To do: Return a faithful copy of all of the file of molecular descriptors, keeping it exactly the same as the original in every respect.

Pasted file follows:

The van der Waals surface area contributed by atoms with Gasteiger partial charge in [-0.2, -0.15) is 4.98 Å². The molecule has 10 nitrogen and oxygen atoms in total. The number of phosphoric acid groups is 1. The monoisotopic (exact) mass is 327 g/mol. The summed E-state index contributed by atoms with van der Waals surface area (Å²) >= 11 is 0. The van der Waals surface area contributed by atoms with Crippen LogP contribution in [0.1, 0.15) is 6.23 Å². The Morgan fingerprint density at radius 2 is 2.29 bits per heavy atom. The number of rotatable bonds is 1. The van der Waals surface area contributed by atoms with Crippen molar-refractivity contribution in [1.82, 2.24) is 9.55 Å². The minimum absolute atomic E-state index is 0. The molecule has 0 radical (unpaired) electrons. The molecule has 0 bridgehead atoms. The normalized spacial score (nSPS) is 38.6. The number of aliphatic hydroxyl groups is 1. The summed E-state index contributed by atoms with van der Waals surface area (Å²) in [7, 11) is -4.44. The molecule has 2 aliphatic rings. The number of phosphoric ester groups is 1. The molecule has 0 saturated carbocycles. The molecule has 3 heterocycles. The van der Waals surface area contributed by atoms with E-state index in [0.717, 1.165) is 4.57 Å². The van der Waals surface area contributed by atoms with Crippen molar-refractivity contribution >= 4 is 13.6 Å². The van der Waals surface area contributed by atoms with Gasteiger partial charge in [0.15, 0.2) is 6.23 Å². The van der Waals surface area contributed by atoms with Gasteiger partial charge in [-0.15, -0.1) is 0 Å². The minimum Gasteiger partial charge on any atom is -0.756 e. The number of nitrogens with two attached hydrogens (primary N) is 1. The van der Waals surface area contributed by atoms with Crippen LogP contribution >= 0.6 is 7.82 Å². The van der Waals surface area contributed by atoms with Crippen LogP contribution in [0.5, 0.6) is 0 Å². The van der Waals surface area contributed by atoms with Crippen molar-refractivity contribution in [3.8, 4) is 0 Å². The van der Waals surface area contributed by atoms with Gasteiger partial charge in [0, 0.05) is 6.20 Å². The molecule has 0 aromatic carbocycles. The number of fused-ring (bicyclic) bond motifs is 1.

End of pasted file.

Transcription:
The van der Waals surface area contributed by atoms with Gasteiger partial charge in [-0.2, -0.15) is 4.98 Å². The molecule has 10 nitrogen and oxygen atoms in total. The number of phosphoric acid groups is 1. The monoisotopic (exact) mass is 327 g/mol. The summed E-state index contributed by atoms with van der Waals surface area (Å²) >= 11 is 0. The van der Waals surface area contributed by atoms with Crippen LogP contribution in [0.1, 0.15) is 6.23 Å². The Morgan fingerprint density at radius 2 is 2.29 bits per heavy atom. The number of rotatable bonds is 1. The van der Waals surface area contributed by atoms with Crippen molar-refractivity contribution in [1.82, 2.24) is 9.55 Å². The minimum absolute atomic E-state index is 0. The molecule has 0 radical (unpaired) electrons. The molecule has 0 bridgehead atoms. The normalized spacial score (nSPS) is 38.6. The number of aliphatic hydroxyl groups is 1. The summed E-state index contributed by atoms with van der Waals surface area (Å²) in [7, 11) is -4.44. The molecule has 2 aliphatic rings. The number of phosphoric ester groups is 1. The molecule has 0 saturated carbocycles. The molecule has 3 heterocycles. The van der Waals surface area contributed by atoms with E-state index in [0.717, 1.165) is 4.57 Å². The van der Waals surface area contributed by atoms with Crippen molar-refractivity contribution >= 4 is 13.6 Å². The van der Waals surface area contributed by atoms with Gasteiger partial charge in [0.15, 0.2) is 6.23 Å². The van der Waals surface area contributed by atoms with Gasteiger partial charge in [-0.15, -0.1) is 0 Å². The minimum Gasteiger partial charge on any atom is -0.756 e. The number of nitrogens with two attached hydrogens (primary N) is 1. The van der Waals surface area contributed by atoms with Crippen LogP contribution >= 0.6 is 7.82 Å². The van der Waals surface area contributed by atoms with Crippen LogP contribution in [0.5, 0.6) is 0 Å². The van der Waals surface area contributed by atoms with Crippen molar-refractivity contribution in [3.8, 4) is 0 Å². The van der Waals surface area contributed by atoms with Gasteiger partial charge in [0, 0.05) is 6.20 Å². The molecule has 0 aromatic carbocycles. The number of fused-ring (bicyclic) bond motifs is 1.